Subject: Re: SYS_sigaction on NetBSD ?
To: Christoph Hellwig <firstname.lastname@example.org>
From: Marc Recht <email@example.com>
Date: 01/23/2003 17:07:39
Content-Type: text/plain; charset=us-ascii; format=flowed
> You should probably just use libc's sigaction() entry point and forget
> about it's actual implementation..
The code in question is in a 3rd party app - mono. It seems they're doing=20
it because of LinuxThreads deficiencies. I've found one citation of gcc's=20
libjava (include/i386-signal.h) in their mailing-list.
/* You might wonder why we use syscall(SYS_sigaction) in INIT_SEGV and
* INIT_FPE instead of the standard sigaction(). This is necessary
* because of the shenanigans above where we increment the PC saved in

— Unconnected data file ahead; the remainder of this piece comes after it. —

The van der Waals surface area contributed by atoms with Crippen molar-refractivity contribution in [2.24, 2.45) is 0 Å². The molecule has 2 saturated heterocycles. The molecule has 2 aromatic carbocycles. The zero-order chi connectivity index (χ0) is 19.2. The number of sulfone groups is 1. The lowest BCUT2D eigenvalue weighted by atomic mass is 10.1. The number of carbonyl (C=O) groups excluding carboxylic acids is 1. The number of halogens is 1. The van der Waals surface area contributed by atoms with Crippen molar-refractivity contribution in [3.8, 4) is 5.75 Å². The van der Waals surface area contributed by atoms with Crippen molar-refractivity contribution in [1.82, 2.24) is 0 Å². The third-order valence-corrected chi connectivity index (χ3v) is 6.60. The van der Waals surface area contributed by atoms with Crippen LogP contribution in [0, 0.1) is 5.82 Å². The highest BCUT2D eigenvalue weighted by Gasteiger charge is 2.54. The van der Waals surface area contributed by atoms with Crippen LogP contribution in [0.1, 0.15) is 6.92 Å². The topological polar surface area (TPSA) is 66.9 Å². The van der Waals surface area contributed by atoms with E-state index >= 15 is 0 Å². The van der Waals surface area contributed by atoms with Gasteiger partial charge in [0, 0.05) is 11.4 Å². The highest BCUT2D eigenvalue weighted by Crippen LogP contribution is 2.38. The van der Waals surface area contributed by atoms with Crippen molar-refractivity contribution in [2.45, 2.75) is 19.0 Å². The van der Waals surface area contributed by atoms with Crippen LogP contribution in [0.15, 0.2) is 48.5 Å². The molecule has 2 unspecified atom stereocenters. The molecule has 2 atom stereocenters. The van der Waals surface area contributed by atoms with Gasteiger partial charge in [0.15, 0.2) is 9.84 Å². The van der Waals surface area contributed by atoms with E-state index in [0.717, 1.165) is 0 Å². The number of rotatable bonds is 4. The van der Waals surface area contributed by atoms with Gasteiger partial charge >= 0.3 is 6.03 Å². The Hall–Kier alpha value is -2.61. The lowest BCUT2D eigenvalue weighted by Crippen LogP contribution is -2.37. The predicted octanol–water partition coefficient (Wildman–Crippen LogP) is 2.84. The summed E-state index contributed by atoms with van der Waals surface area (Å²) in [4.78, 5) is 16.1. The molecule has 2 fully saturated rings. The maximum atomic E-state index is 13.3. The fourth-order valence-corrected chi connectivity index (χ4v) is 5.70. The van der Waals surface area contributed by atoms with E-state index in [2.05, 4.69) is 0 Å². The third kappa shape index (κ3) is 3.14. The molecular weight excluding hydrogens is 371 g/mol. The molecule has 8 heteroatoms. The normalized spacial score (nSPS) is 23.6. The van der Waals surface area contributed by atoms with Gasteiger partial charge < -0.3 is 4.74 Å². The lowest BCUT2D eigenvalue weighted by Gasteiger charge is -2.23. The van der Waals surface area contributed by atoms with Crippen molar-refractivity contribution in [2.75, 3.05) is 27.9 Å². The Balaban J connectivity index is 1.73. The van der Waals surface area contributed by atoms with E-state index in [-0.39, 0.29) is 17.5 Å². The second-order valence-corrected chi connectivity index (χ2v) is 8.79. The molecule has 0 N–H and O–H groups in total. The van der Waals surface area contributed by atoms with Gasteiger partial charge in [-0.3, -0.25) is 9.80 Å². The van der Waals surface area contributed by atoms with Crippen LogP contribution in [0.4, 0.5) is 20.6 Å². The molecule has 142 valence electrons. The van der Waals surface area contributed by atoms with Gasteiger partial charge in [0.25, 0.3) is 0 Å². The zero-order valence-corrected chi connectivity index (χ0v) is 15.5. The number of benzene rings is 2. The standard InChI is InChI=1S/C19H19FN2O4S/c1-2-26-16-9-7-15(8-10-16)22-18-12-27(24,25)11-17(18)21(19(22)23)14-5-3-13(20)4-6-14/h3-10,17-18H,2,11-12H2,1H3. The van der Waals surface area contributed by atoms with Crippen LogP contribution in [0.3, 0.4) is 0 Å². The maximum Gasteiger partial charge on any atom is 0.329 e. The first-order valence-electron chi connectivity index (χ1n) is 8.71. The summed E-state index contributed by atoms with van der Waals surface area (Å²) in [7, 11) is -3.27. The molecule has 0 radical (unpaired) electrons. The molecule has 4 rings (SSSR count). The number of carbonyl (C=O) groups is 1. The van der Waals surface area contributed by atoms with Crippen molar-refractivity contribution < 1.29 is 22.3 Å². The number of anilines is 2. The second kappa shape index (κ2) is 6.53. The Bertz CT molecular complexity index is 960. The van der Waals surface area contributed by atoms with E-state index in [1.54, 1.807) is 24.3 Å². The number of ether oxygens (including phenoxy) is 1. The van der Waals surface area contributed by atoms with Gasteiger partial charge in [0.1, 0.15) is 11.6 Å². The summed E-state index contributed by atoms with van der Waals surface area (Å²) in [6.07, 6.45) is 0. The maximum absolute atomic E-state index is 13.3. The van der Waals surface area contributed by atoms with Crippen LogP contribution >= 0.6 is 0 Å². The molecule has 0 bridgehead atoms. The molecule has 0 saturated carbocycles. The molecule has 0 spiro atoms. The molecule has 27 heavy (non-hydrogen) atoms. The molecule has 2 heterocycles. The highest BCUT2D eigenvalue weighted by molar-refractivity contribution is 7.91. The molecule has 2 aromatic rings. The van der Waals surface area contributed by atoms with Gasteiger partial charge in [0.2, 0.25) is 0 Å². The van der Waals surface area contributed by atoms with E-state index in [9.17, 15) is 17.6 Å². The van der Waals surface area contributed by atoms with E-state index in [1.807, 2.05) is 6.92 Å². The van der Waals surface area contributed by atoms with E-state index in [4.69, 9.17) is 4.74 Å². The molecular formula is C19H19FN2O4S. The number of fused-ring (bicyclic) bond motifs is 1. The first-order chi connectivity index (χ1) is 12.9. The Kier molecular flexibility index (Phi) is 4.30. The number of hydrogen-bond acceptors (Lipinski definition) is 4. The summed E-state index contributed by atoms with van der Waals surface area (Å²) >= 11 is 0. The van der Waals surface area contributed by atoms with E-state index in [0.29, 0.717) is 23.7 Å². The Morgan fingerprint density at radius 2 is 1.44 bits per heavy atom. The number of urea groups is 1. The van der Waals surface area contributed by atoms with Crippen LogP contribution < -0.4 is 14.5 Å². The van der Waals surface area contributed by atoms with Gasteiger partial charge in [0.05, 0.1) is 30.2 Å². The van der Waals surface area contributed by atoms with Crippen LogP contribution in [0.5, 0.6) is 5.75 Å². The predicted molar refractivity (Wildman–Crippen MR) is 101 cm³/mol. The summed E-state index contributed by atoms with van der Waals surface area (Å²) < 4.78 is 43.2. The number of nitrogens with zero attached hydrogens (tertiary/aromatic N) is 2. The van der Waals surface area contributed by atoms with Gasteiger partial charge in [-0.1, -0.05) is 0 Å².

* the context and then return. This trick will only work when we are
* called _directly_ by the kernel, because linuxthreads wraps signal
* handlers and its wrappers do not copy the sigcontext struct back when
* returning from a signal handler. If we return from our divide handler
* to a linuxthreads wrapper, we will lose the PC adjustment we made and
* return to the faulting instruction again. Using syscall(SYS_sigaction)
* causes our handler to be called directly by the kernel, bypassing
* any wrappers. This is a kludge, and a future version of this handler
* will do something better. */
I guess NetBSD does "The Right Thing" and sigaction() could be my friend..
"Premature optimization is the root of all evil." -- Donald E. Knuth
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